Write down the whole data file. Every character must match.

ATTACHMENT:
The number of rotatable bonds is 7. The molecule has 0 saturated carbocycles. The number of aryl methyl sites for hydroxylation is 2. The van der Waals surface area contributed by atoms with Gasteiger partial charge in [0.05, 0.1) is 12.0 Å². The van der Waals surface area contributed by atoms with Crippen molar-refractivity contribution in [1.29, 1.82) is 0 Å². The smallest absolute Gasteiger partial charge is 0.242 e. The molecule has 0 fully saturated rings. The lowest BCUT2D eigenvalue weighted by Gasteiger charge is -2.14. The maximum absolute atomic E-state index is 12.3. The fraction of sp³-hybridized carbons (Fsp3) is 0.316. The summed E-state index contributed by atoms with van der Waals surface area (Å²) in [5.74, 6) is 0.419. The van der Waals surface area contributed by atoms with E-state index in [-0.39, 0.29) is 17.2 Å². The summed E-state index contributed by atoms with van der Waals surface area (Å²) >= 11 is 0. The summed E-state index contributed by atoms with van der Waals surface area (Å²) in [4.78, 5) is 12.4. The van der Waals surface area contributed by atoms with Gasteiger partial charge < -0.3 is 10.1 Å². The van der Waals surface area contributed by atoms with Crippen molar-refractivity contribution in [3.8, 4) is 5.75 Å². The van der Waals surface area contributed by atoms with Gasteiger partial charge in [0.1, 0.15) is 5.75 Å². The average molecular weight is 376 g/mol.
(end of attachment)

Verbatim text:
The number of rotatable bonds is 7. The molecule has 0 saturated carbocycles. The number of aryl methyl sites for hydroxylation is 2. The van der Waals surface area contributed by atoms with Gasteiger partial charge in [0.05, 0.1) is 12.0 Å². The van der Waals surface area contributed by atoms with Crippen molar-refractivity contribution in [1.29, 1.82) is 0 Å². The smallest absolute Gasteiger partial charge is 0.242 e. The molecule has 0 fully saturated rings. The lowest BCUT2D eigenvalue weighted by Gasteiger charge is -2.14. The maximum absolute atomic E-state index is 12.3. The fraction of sp³-hybridized carbons (Fsp3) is 0.316. The summed E-state index contributed by atoms with van der Waals surface area (Å²) in [5.74, 6) is 0.419. The van der Waals surface area contributed by atoms with E-state index in [-0.39, 0.29) is 17.2 Å². The summed E-state index contributed by atoms with van der Waals surface area (Å²) >= 11 is 0. The summed E-state index contributed by atoms with van der Waals surface area (Å²) in [4.78, 5) is 12.4. The van der Waals surface area contributed by atoms with Gasteiger partial charge < -0.3 is 10.1 Å². The van der Waals surface area contributed by atoms with Crippen molar-refractivity contribution in [3.8, 4) is 5.75 Å². The van der Waals surface area contributed by atoms with Gasteiger partial charge in [0.1, 0.15) is 5.75 Å². The average molecular weight is 376 g/mol.